Waiting for Godot: An Analysis of the ICJ Kosovo Advisory Opinion

Published on May 13, 2011        Author: 

Dov Jacobs and Yannick Radi are both postdoctoral researchers at the Amsterdam Center of International Law, University of Amsterdam

[the post has been revised since it first went up]

In an article just published by the Leiden Journal of International Law, entitled Waiting For Godot: An Analysis of the Advisory Opinion on Kosovo, we revisit the advisory opinion issued by the ICJ on 22 July 2010. Two years after the United Nations General Assembly (UNGA) submitted a request in relation to the February 2008 Declaration of independence of Kosovo, the Court issued found that the declaration was not in violation of international law.

This opinion gave rise to a number of commentaries which discussed various aspects of the case. Here on EJIL Talk!, See the extensive preview of the legal issues of the case before the issuance of the opinion by Marko Milanovic and the subsequent analysis by Dapo Akande. Elsewhere, you can refer to the initial analysis by Dov Jacobs over at Spreading the Jam (here and here) and the comprehensive online symposium on The Hague Justice Portal. These commentaries usually isolate a topic related to the opinion (exercise of discretion, self-determination, the application of international law to individuals…) and deconstruct the reasoning of the Court in relation to it.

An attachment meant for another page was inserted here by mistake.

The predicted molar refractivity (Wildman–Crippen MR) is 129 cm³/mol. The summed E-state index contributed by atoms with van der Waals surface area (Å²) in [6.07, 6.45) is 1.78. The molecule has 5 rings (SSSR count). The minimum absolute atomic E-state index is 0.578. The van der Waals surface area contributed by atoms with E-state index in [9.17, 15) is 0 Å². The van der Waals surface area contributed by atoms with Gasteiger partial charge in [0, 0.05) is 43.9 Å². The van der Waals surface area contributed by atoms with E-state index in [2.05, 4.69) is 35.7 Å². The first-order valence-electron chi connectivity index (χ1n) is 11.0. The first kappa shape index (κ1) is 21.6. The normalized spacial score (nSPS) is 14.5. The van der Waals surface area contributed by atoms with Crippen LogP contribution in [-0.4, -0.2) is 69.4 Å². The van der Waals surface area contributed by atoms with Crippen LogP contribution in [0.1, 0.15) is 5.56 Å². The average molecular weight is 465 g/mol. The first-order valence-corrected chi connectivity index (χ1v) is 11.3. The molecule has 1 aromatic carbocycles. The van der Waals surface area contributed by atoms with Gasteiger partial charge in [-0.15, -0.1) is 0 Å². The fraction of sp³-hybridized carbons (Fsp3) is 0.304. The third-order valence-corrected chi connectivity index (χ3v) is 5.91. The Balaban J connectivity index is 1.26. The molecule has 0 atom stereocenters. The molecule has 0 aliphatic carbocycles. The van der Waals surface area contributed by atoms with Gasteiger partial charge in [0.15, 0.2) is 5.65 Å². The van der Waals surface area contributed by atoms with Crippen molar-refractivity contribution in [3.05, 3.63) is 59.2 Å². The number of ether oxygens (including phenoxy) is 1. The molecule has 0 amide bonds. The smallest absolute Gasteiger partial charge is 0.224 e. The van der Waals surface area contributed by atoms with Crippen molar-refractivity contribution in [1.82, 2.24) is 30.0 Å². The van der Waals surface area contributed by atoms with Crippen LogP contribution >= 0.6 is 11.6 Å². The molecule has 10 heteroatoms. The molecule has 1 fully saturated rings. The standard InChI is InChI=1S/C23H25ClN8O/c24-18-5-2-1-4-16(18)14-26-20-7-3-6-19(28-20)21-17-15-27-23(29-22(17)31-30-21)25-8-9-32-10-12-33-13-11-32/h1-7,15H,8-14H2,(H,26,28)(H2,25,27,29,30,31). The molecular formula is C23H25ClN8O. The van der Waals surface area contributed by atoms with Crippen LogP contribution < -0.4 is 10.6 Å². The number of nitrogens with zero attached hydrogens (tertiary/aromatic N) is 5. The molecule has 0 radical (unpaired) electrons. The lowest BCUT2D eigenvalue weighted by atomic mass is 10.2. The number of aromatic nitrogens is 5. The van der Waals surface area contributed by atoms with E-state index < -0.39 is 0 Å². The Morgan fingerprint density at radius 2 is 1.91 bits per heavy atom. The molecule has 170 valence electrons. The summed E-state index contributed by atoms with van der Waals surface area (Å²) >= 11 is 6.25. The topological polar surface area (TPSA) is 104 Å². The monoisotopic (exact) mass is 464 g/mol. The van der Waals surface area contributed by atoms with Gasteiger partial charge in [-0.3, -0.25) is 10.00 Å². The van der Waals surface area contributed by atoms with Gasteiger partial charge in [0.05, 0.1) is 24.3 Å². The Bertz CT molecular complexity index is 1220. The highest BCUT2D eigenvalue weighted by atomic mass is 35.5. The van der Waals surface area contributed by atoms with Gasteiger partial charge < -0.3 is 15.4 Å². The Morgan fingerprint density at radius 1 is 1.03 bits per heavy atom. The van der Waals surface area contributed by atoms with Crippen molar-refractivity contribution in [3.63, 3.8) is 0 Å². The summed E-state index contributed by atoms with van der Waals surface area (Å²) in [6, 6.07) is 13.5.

In our article, we try to explain more generally, the feeling that something is missing in the decision irrespective of the specific flaws in the legal reasoning of the Court, which gives the impression that we are waiting for something that will never come, in essence waiting for Godot.

In a nutshell, we argue that the main problem with the opinion is that the ICJ accepted to respond to a question that did not concern its core ratione personae jurisdiction which is primarily States and the UN. By considering the conduct of non-State entities, the ICJ let itself be dragged in a sort of twilight zone of international law where its conclusions could in fact not make sense.

The article therefore highlights the inconsistencies in the Court’s logic and how they relate to this ratione personae issue, and, ultimately suggests that the ICJ should have looked beyond the conduct of the authors of the declaration, to the responsibility of the UN, as the administrator of the territory, and the responsibility of Kosovo, which we argue, was implicitly recognized by the Court as an autonomous State.

As an illustration of our reasoning, here are two points of interest in our article.